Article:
It was intriguing to see the New York Times masthead editorial calling for reform after a news piece on the perils of law school education.
I am speaking at the American Association of Law Schools Annual Meeting (PDF) in D.C. on Jan. 5 on the topic of the Future of the Legal Profession and Legal Education – Changes in Law, and I have written about this topic here and here.
Some of the responses from the academy point to the importance of scholarship, the costs of delivering clinical programs, or the underappreciated change that has already been implemented.
But I see the issue differently. It is not that law school is incomplete in training lawyers—which by any definition it must be—but that it lacks engagement. (We can leave aside for today the fact that it costs too much, a sentiment now echoed by Education Secretary Arne Duncan, or why it’s OK that students have to take out loans to cross-subsidize faculty scholarship.)
Just this month I’ve seen four noteworthy reports:
• The General Counsel Roundtable report of five trends affecting legal departments.
• Altman Weil with its Chief Legal Officer Survey.
• Nabarro report and survey entitled “General counsel: vague about value?” (PDF)
• An interview with Richard Susskind.
Each describes essentially the same phenomenon: Law is growing more complex, clients aren’t sure what to do about it, but they know they can’t afford it.
By contrast to these reports “from industry,” what one rarely sees—with the exception of folks like Mitt Regan at Georgetown and David Wilkins at Harvard—is research from the legal academy that flows from engagement.
I spend a lot of time around Harvard Business School and see a steady stream of businesspeople visiting (usually to present their cases) keenly interested faculty. I’ve never seen anything comparable at a law school. Near as I can tell, the trend to disengagement has never been explicitly made part of the “social contract” between law schools and society. In a field that prizes transparency above all else, the legal academy has not been especially transparent (at least outside its own walls) about its move away from an engaged professional school to a scholarly endeavor.
This disengagement seems both unnecessary and ironic, because the world of law faces very engaging challenges—precisely the chance to solve problems which motivated most people to go to law school or become professors in the first place. (The further irony is that because they have no choice but to deal with these challenges, in-house lawyers are probably the most progressive force in law today. That’s not a proposition many professors would intuitively recognize.)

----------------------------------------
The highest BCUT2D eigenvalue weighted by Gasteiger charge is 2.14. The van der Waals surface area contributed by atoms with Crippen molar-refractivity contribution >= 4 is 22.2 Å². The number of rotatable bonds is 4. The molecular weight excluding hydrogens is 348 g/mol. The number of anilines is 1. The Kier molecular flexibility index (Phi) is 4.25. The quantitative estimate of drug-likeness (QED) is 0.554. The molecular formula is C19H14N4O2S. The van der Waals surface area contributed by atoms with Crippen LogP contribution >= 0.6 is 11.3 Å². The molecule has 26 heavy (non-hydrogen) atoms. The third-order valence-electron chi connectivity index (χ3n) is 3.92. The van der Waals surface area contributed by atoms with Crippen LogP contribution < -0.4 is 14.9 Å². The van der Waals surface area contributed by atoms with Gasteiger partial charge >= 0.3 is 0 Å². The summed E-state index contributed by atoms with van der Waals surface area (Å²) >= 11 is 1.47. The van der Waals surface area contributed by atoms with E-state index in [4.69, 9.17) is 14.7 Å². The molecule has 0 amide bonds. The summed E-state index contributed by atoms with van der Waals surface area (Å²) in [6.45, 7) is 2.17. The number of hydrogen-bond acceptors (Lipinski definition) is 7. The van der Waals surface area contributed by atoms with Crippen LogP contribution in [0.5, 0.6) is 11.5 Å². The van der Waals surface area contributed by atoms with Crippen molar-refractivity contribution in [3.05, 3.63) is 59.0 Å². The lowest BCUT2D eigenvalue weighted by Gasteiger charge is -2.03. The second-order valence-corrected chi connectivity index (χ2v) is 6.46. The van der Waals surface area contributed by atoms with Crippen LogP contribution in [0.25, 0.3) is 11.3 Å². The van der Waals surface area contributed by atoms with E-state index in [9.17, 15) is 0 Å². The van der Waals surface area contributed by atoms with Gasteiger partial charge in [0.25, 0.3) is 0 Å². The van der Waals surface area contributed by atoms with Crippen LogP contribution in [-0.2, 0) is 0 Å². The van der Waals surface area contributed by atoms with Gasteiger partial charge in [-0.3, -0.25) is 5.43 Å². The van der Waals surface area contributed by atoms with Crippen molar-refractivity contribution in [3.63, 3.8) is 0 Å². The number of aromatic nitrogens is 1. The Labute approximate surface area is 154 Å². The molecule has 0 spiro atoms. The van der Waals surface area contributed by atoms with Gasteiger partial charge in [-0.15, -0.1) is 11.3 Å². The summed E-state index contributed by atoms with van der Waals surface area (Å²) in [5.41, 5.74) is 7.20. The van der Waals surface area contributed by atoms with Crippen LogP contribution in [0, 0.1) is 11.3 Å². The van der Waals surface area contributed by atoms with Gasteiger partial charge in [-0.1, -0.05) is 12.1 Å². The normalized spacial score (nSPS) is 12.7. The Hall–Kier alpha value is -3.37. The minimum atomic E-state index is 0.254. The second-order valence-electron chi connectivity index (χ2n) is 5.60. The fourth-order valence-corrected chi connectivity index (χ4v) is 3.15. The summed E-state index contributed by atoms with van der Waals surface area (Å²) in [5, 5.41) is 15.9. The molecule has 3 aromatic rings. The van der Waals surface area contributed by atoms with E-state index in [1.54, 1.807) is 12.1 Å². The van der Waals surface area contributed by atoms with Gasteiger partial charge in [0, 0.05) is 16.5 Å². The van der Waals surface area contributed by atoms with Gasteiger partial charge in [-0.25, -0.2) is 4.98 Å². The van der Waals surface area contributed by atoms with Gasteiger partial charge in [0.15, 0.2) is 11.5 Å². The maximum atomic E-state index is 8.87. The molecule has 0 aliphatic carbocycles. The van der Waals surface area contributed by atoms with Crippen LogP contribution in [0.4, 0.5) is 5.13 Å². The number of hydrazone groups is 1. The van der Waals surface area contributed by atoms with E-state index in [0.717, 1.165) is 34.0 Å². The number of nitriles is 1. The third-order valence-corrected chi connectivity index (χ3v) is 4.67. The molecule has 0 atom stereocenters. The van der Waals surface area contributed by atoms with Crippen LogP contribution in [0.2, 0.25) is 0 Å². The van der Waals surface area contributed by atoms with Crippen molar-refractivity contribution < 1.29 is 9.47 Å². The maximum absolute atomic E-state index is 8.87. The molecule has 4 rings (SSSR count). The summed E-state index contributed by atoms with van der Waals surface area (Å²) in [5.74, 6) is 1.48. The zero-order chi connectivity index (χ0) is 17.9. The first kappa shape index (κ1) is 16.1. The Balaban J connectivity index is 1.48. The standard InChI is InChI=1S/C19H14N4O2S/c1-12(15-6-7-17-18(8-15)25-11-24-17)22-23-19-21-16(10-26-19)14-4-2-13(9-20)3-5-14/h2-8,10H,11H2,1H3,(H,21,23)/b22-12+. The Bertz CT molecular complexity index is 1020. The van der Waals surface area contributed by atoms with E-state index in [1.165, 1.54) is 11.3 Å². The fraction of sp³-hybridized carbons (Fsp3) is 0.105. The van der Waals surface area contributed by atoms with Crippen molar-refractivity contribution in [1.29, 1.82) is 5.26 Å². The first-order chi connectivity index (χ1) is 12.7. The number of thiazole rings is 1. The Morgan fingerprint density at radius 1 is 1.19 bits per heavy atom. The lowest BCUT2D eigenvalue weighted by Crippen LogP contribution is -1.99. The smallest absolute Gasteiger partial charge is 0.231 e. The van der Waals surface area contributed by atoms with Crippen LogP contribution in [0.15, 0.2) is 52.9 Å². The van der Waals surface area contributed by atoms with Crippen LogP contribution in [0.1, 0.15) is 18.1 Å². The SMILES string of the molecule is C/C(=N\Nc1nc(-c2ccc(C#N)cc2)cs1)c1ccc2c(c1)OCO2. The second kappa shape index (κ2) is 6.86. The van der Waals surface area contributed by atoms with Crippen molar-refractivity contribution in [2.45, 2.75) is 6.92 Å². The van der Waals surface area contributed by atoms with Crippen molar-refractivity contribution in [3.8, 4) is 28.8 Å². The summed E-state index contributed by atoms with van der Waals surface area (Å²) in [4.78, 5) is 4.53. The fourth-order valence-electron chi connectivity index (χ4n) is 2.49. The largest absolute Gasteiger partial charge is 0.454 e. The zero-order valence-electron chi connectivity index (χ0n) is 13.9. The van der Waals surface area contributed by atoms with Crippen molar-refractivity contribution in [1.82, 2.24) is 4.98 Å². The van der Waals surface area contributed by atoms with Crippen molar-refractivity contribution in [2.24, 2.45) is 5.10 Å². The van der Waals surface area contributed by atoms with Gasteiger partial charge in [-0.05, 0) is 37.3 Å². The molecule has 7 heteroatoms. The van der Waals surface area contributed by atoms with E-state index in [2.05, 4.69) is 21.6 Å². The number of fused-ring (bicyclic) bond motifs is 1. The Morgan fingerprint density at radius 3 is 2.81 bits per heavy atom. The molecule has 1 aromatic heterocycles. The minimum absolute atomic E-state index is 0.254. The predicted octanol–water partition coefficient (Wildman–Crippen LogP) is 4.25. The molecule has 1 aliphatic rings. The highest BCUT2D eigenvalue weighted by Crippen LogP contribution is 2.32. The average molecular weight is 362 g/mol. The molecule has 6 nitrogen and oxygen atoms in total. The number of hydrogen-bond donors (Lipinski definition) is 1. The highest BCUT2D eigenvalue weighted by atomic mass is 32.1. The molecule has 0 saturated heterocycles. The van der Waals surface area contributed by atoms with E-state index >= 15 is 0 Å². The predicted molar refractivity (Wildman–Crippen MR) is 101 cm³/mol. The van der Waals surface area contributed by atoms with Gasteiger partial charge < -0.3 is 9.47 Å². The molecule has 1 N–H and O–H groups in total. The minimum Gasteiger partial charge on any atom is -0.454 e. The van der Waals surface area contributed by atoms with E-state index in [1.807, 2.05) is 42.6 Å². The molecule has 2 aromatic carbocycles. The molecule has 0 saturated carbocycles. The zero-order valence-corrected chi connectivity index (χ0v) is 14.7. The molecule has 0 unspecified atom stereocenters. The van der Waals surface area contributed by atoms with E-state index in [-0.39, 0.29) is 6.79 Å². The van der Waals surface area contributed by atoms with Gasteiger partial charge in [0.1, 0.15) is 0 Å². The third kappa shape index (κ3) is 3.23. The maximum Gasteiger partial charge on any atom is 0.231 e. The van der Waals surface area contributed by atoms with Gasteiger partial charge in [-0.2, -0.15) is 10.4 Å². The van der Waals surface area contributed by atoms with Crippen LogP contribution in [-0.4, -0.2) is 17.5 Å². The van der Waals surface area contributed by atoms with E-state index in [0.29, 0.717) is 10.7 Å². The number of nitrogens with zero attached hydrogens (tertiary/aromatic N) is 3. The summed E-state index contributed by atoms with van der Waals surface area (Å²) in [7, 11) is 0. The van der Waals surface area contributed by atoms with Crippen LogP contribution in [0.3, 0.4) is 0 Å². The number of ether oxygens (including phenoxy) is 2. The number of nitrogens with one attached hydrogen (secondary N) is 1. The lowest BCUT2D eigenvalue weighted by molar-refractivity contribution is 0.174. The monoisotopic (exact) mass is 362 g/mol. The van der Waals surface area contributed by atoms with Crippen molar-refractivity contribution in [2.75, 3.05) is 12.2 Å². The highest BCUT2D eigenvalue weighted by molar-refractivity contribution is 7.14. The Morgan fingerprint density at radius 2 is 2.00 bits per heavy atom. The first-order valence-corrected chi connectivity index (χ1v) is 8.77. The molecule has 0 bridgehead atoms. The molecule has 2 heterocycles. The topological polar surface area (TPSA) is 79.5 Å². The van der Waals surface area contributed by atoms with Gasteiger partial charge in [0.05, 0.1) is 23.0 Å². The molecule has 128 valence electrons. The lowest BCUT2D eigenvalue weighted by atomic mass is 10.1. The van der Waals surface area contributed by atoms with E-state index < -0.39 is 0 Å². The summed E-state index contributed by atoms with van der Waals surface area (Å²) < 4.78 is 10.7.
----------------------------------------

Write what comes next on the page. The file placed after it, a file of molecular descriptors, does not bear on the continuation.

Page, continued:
If law is taught primarily as a system of reasoning, where every situation presents unique or near-unique legal problems for which lawyers consider and devise their own solutions, then it simply can’t scale. Yet for the thousands of things organizations do every day that have a legal component to them—hire, manage and fire people, make stuff, manage data, interact with customers, enter into contracts, buy or sell assets or securities—law operates as a horizontal system of management, not a school of philosophy.
In a networked, connected and largely transparent world, the challenge is not to constantly reinvent the wheel, but to best understand all the dimensions of the problem and then find the most similar solution that’s already been successfully applied, and refine it as required by any unique facts. Indeed, almost all legal discussions among clients, after first attempting to argue from first principles, end up simply referencing a previous approach the parties are familiar with.
Is this a different style of problem-solving than lawyers are taught in law school? I don’t know, but it is the only style they’ll be able to get paid for in the New Normal. More importantly, it’s the only way that organizations will be able to manage complexity in a global and highly regulated world.
While law school imagines that most organizations are managed in a unitary, top-down, hierarchical way, this is rarely true today in a world of globalized and matrixed organizations. Instead, decision-making is highly distributed, and management occurs through a combination of top-down goal setting (tied to financial targets and variable compensation plans) and horizontal “law of the organization.”
Many fields (medicine, software development, networks, process engineering) now deal with far greater complexity than law, and they do so by a combination of
• Abstracting (managing information at higher levels).
• Unpacking (breaking information up into manageable bits).
• Aligning (making sure that compensation and feedback systems reward desired behaviors so it’s not necessary to address every piece of complexity).
The General Counsel Roundtable report describes process innovation and technology as the drivers of change in law, but where in the legal academy is there work on process innovation and technology?
So come on, law schools: Give us a little less arguing about abstractions that can never be proven wrong, and a little more engagement with the world we all live in.
Paul Lippe is the CEO of the Legal OnRamp, a Silicon Valley-based initiative founded in cooperation with Cisco Systems to improve legal quality and efficiency through collaboration, automation and process re-engineering.
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